Some firms, primarily those based out of state, would pay more, and some firms, particularly those based in Pennsylvania but with multi-state clients, would pay less. This change could increase the incentive for corporations to locate their service operations in Pennsylvania.
5. Pass-through entity-level tax
The Governor’s proposal leaves one major recommendation of his Business Tax Reform Commission out of the mix. The Commission recommended imposing a new "pass-through entity-level tax." The entity-level tax would be a new tax on special types of corporations.
Rather than paying the corporate net income tax, current law permits certain types of corporations to distribute shares of the corporation’s income to their owners, who then are liable for tax on their individual income tax returns at the much lower rate (3.07% vs. 9.99%). This is a practice common in most other states. The Commission’s proposal would institute a new tax on these companies that essentially would raise the rate to 1% above the existing Personal Income Tax rate - to 4.07%. The rate increase would be offset partially by allowing these companies to use the net operating loss carry-forward provisions now off-limits to them. The new tax would raise an estimated $30 million.
There are 211,000 businesses that fit into this category. Most of these companies would fit within the definition of small business and include: · S corporations (135,100) · Limited liability companies (53,700) · Limited partnerships (20,600) · Limited Liability Partnerships (1,600)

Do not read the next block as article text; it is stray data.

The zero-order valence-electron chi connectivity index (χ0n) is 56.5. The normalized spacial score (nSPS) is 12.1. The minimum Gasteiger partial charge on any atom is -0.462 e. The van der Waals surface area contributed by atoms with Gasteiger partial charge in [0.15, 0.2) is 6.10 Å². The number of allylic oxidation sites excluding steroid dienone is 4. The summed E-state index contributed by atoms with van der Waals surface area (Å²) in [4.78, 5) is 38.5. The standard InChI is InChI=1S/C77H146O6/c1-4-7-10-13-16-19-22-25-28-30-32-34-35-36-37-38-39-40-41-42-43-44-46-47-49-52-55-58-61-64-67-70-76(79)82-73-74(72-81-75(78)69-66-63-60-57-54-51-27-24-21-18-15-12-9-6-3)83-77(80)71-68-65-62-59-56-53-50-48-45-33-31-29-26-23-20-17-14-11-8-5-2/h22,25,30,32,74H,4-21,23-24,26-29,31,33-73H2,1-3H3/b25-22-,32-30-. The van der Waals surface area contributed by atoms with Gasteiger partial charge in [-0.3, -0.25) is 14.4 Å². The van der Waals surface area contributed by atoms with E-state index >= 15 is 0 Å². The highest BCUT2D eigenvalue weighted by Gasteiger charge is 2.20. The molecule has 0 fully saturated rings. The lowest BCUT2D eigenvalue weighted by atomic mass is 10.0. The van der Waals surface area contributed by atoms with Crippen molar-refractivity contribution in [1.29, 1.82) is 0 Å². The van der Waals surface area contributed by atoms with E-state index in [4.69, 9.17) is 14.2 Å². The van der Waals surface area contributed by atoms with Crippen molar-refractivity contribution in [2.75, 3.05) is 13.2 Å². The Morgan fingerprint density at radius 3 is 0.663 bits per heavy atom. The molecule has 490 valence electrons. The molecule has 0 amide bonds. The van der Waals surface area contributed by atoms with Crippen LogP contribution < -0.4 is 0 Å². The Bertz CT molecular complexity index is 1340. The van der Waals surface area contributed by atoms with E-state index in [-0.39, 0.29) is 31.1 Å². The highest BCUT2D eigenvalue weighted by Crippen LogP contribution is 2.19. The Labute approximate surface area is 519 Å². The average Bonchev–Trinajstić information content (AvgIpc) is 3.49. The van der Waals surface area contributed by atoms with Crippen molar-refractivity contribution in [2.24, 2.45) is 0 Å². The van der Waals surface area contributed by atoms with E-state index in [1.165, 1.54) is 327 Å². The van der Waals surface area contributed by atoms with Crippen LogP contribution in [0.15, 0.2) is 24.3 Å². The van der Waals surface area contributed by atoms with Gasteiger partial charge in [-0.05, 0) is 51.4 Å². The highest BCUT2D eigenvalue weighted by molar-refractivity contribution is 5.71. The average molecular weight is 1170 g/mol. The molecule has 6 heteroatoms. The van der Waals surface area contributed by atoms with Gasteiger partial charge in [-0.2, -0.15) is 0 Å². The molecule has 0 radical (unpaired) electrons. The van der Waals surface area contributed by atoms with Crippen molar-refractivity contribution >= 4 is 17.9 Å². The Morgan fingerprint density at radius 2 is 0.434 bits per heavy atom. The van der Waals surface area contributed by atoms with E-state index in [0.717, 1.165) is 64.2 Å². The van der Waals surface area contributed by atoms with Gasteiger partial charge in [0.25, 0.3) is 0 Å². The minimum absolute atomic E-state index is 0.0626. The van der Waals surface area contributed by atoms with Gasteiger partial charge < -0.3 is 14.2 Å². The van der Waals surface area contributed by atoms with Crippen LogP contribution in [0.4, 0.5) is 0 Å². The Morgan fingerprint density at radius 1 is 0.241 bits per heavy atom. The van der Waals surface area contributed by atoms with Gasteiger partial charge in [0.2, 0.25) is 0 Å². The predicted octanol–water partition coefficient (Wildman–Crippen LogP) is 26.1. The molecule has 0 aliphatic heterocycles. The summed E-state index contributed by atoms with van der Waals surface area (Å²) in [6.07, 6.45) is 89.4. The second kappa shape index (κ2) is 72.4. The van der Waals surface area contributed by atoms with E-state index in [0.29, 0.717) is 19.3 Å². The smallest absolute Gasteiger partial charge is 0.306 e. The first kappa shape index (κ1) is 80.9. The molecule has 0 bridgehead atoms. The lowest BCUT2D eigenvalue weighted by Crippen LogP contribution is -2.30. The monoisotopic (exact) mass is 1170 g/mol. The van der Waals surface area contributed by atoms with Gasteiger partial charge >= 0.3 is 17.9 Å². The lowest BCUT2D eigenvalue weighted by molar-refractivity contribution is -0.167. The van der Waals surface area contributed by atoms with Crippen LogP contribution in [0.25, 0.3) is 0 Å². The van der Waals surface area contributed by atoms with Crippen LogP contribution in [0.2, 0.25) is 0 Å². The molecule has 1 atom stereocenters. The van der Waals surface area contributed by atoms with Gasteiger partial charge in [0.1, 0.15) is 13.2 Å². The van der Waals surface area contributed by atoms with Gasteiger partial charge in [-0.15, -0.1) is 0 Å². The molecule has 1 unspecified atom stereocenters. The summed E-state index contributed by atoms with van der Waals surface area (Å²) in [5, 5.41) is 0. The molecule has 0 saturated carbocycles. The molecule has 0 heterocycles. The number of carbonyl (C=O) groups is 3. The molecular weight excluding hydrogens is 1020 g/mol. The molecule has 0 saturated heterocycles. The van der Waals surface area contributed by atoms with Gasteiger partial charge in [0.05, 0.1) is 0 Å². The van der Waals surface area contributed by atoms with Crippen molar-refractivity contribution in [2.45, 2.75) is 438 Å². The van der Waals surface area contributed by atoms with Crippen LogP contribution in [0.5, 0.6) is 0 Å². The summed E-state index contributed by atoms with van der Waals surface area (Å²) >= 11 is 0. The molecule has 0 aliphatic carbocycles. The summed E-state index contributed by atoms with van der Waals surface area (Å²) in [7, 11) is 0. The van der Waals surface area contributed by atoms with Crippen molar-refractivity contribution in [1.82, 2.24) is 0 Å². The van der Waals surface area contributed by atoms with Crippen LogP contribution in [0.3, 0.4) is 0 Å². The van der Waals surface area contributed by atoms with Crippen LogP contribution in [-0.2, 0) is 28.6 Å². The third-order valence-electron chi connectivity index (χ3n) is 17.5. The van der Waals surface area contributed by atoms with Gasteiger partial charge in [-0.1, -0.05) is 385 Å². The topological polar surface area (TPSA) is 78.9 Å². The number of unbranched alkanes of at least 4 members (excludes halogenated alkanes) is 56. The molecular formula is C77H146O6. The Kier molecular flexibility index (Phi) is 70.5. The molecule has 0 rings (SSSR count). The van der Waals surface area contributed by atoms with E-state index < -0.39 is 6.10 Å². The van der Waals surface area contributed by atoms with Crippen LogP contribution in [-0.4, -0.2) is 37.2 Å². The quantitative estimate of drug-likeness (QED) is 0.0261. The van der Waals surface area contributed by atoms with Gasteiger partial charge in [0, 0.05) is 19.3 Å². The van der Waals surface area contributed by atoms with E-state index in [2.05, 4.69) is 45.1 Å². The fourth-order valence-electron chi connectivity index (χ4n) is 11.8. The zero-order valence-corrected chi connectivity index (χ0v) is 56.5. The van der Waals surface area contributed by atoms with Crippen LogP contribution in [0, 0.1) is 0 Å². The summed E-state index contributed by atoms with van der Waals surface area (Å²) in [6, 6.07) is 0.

The common characteristic of most of these companies is the protection they’re afforded through limited liability. Supporters of the tax proposal believe this protection should come at some cost, in this case 1%. Opponents suggest increasing taxes on small business is not the right approach for Pennsylvania’s economy right now. Apparently, the Governor is in the latter camp.
Understanding these five terms is important. As complicated as they are, accepting or rejecting them as part of Pennsylvania’s tax system is even more difficult because, inevitably, any change will benefit some and cost others. Ultimately, achieving the right balance isn’t just a political decision. It’s an economic one.